Globally, education is the road out of poverty and oppression, but Nigeria has the reverse. Mass education in England, for example, was constructed to serve the aim, formulated by Lord Macaulay as “we must educate our masters”, i.e. the working people, prior to giving them the vote. This aim structures the lasting particularities of English schools, such as the stress placed on group ethic, the emphasis on reasoned debate, the liberal arts and so forth. In Germany and Russia, the overriding aim – Germany’s under Bismarck, Russia’s under Stalin – was to catch up militarily with the more advanced countries. Hence, mass education was constructed so as to produce the engineers and organizers, needed for rapid re-armament, industrialization and war.

Education was not about skills, but about political liberation and was therefore a huge national movement, conducted with tremendous enthusiasm. By 1967, there were schools in 105 Nigerian towns and villages, a considerable achievement for a system based on voluntary effort and community funding outside the state. Standards were enforced by elected School Boards, while curriculum was set by an annual Teachers’ Convention. Once the system was up and running, however, its political aims were not enough to provide it with an efficient structure. A “model” of education system had to be chosen. The choice was more difficult than it seems, because it went to the very heart of the debate about national identity. Was Nigeria to become like “the West”, and therefore follow a “Western” model of schooling? Or was it to find its identity in “Slavdom” and therefore become like Russia?

The awareness that something was terribly wrong with Nigerian education came only in the 1990s, by a decade of military tyranny and in the face of consequences, which could not be easily explained away. There is a large gap in achievement between Nigerian politicians’ children and underprivileged Nigerian citizens. The poorest-performing students and those most likely to turn off or disrupt or drop-out, are children from handicapped parents and the wayward, particularly boys. These poor outcomes clearly reflect deeper issues in society, of poverty and low expectations. Factors outside the classroom which make it difficult for the schools to be effective include Poverty and malnutrition, Disruptive / non-supportive homes, Peer pressure against academic achievement, Low expectations from society, Lack of mentors and examples of success through education.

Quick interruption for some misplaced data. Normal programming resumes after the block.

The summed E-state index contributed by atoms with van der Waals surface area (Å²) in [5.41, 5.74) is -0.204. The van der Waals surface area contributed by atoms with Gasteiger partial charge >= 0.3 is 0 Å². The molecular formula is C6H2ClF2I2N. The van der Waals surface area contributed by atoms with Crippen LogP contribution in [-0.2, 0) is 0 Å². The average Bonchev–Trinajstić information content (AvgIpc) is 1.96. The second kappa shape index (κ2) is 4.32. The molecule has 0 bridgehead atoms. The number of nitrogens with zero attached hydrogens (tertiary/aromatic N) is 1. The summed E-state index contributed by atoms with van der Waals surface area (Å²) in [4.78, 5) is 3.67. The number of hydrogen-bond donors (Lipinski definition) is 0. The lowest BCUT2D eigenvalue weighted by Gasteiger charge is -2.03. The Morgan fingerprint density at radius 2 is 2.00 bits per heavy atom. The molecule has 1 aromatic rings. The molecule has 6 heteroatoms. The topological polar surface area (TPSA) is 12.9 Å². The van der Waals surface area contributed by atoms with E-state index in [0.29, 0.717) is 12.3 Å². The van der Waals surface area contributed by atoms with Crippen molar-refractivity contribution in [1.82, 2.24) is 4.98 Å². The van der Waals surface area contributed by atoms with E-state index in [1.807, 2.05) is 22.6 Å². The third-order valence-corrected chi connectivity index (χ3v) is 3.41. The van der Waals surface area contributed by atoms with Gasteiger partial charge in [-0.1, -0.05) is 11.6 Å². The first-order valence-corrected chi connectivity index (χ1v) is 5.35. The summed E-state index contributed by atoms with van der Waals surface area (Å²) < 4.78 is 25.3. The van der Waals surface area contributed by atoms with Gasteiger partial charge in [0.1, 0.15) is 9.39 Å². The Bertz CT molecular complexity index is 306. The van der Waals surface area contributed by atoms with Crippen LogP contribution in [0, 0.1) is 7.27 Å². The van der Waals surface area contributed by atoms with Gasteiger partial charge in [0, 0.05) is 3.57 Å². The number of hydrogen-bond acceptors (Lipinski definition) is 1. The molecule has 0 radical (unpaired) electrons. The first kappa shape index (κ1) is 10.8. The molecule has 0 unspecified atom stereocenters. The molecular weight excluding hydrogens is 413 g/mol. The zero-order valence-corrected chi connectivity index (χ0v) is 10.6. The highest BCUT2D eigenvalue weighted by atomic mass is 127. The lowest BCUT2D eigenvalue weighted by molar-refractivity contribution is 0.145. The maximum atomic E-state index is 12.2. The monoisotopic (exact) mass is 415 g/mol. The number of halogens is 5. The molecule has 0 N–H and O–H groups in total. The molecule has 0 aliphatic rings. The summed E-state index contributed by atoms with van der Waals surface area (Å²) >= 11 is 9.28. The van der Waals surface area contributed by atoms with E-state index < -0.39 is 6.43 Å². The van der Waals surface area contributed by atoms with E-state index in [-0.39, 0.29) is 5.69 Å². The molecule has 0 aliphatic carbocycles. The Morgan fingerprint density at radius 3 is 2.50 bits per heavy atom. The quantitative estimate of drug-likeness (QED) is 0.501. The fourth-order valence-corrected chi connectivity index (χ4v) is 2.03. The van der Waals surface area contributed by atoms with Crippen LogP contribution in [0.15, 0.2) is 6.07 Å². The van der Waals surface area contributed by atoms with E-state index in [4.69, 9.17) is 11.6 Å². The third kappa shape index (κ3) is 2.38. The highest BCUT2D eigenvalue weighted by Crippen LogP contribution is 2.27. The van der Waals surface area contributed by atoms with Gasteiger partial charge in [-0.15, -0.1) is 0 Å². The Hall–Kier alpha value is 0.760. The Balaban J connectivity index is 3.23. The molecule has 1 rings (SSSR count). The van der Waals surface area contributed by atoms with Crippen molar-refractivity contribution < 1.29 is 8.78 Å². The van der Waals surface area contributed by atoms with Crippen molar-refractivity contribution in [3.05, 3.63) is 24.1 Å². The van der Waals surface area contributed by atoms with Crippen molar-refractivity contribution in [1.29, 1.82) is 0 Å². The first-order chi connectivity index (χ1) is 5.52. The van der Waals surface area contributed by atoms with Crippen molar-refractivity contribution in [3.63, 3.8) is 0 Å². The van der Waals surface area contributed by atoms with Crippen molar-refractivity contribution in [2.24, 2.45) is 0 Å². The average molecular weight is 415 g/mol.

Nigerian education policy has revolved in fits and starts, with successive presidents and governors offering their own reforms because of a political focus on “short-term solutions that would satisfy the demands of policymakers and the voting public for immediate action. The process of identifying promising educational practices, rigorously testing their effectiveness in model programs, and then trying them out in different settings often can take 15 to 20 years. Yet since ‘UBE’ enactment, few in federal policymaking—and perhaps just as few in 1-7 Basic schools—have demonstrated the patience for rigorous and sustained efforts at finding solutions. There are other groups of students whose educational needs will not be met in a homogenizing regime: The very bright, those with unor

thodox abilities or special talents and those with special needs Because these kids will not thrive in a standard classroom, most Nigerian universities systems strive to provide enrichment for the gifted and separate facilities for the very slow or disruptive.

It is considered to be unfair to the gifted to be held down by a curriculum geared to the average. And unfair to the general population of students to be held hostage by the others. Providing these special services takes resources away from the main educational effort. Resources–money, facilities and highly qualified Lecturers–are in limited supply. The diversion of resources means there is less available for the main group of students. There is a chorus of complaint about the poor product of Nigerian universities from the business community. Large sums are wasted on the search for competent employees, and further large sums spent on remediation or functional education that could have taken place before people hit the labor market.